A massive attempt by migrants to storm the barrier between Morocco and the Spanish enclave of Melilla resulted in "unprecedented violence" that killed at least 23 sub-Saharan Africans and has sparked fears of worse to come.
"It was like a war, we were holding rocks, little rocks, to fight the Moroccan military, who beat us by any means, with sticks," said a 20-year-old Sudanese migrant at a detention centre inside Melilla.
"I climbed up the fence but a Moroccan guard hit my hands. I fell unconscious on the Spanish side, where I was beaten up by Spanish forces," said another.
They were among 2,000 migrants who on Friday stormed the heavily fortified border between the Moroccan region of Nador and the enclave of Melilla.
At least 23 migrants died and 140 police officers were wounded, according to Moroccan authorities -- the heaviest toll in years of such attempts.
Many of the migrants, often from war-torn zones such as Sudan's Darfur region, have spent months or even years under precarious, dangerous conditions in the nearby forest of Gourougou, braving beatings and arrests in multiple attempts to reach better lives in Spain.
PAY ATTENTION: Share your outstanding story with our editors! Please reach us through firstname.lastname@example.org!
But observers said the latest attempt was unprecedented in the level of violence.
"It's the first time that we see this level of violence by migrants themselves against security forces," said Omar Naji from the Nador office of the AMDH rights group.
The violence has heightened fears among Moroccans in the area.
"We're terrorised by what happened," said Issame Ouaaid, 24, from the border district of Barrio Chino.
"It's the first time that we've seen migrants carrying iron rods to fight with the police."
Migrants treated 'very harshly'
Naji linked the level of violence to a recent mending of ties between Spain and Morocco, leading to renewed cooperation against migrants and stricter enforcement.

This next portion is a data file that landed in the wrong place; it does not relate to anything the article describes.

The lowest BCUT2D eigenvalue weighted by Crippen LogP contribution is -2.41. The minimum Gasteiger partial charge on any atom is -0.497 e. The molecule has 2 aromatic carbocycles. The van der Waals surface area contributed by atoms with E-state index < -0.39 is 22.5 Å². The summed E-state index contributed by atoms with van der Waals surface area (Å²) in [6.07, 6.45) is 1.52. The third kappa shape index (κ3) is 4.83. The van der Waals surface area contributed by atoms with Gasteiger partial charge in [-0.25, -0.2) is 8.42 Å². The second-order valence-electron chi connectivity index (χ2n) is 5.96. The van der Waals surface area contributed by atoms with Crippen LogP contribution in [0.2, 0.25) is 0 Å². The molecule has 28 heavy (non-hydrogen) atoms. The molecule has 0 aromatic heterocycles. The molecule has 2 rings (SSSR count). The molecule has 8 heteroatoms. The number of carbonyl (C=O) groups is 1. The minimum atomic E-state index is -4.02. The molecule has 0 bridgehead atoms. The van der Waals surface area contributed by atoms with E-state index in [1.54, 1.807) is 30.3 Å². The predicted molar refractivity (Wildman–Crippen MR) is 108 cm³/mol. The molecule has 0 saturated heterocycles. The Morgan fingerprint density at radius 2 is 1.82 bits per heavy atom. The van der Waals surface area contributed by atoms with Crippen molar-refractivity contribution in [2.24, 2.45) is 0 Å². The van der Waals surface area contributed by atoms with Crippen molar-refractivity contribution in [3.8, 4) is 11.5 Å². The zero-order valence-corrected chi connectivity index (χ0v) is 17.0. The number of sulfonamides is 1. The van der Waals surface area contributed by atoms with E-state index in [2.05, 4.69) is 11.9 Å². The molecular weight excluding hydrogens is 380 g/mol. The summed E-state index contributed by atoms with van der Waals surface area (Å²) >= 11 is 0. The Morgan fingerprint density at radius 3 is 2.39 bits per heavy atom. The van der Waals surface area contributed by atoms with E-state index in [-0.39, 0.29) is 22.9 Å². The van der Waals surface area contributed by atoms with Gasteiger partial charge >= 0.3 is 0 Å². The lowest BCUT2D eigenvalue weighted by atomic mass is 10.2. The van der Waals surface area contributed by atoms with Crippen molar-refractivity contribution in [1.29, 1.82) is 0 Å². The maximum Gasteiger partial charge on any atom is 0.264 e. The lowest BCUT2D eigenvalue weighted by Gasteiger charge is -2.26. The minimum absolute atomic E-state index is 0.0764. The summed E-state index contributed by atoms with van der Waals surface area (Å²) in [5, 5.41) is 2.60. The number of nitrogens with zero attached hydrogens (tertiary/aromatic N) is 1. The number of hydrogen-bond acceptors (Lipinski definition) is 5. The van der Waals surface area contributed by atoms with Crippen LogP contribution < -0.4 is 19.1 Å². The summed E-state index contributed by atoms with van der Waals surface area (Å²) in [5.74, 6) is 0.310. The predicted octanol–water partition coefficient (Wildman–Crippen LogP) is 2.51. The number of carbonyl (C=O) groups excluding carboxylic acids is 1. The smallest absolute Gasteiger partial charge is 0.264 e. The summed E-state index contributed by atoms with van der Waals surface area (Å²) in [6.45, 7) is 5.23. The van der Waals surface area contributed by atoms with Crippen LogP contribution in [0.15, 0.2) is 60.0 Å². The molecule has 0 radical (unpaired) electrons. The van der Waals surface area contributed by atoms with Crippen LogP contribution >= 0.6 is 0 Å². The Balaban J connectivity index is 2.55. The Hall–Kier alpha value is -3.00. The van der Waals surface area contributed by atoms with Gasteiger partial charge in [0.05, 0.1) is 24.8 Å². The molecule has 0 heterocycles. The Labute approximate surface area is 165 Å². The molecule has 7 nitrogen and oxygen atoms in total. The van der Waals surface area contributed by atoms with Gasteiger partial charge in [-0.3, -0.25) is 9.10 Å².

Morocco, the only African country sharing a land border with the EU, is a key conduit for migrants fleeing war and poverty.
But the kingdom has also been accused -- by Spain -- of using migration flows as a tool to exert political pressure.
In May 2021, some 10,000 migrants surged across the border into Spain's other enclave, Ceuta, as Moroccan border guards looked the other way, in what was widely seen as a punitive gesture by Rabat in a political row over the disputed territory of Western Sahara.
The two countries' resumption of ties earlier this year after a convergence on Western Sahara has led to "an intensification of pressures" against migrants living rough in the forested hills near the border, Naji said.
Recent months have seen a fall in the numbers of migrants reaching Spanish territory, according to Madrid.
"The Moroccan authorities treat migrants very harshly, raiding their camps," Naji said.
"There's no doubt that this pressure has generated the unprecedented violence we're seeing."
Ceuta bid foiled
Before Friday's incident, Spanish media reported several clashes between migrants and security forces, who had chased away residents of camps and transferred some away from the border region.
For Othmane Ba, president of an association for sub-Saharan African migrants in Morocco, "the difficult conditions these migrants are facing condition them psychologically for violence".
A majority of migrants arriving in Morocco are originally from Sudan, particularly the Darfur region where a new spike in violence has left 125 people dead and 50,000 displaced.
On their way to Morocco, many pass through Libya, notorious for rights abuses by armed groups against migrants.
Once they arrive in Morocco, many are willing to risk their lives to reach Europe.
"There are people here who have been waiting for two or three years" to get across, Naji said.
Moroccan authorities said Sunday they had foiled a plot by migrants to cross the border into Ceuta, making 59 arrests.
But, Naji said, "Morocco can't totally close its borders and play the role of police force for Europe. That policy can only lead to more violence."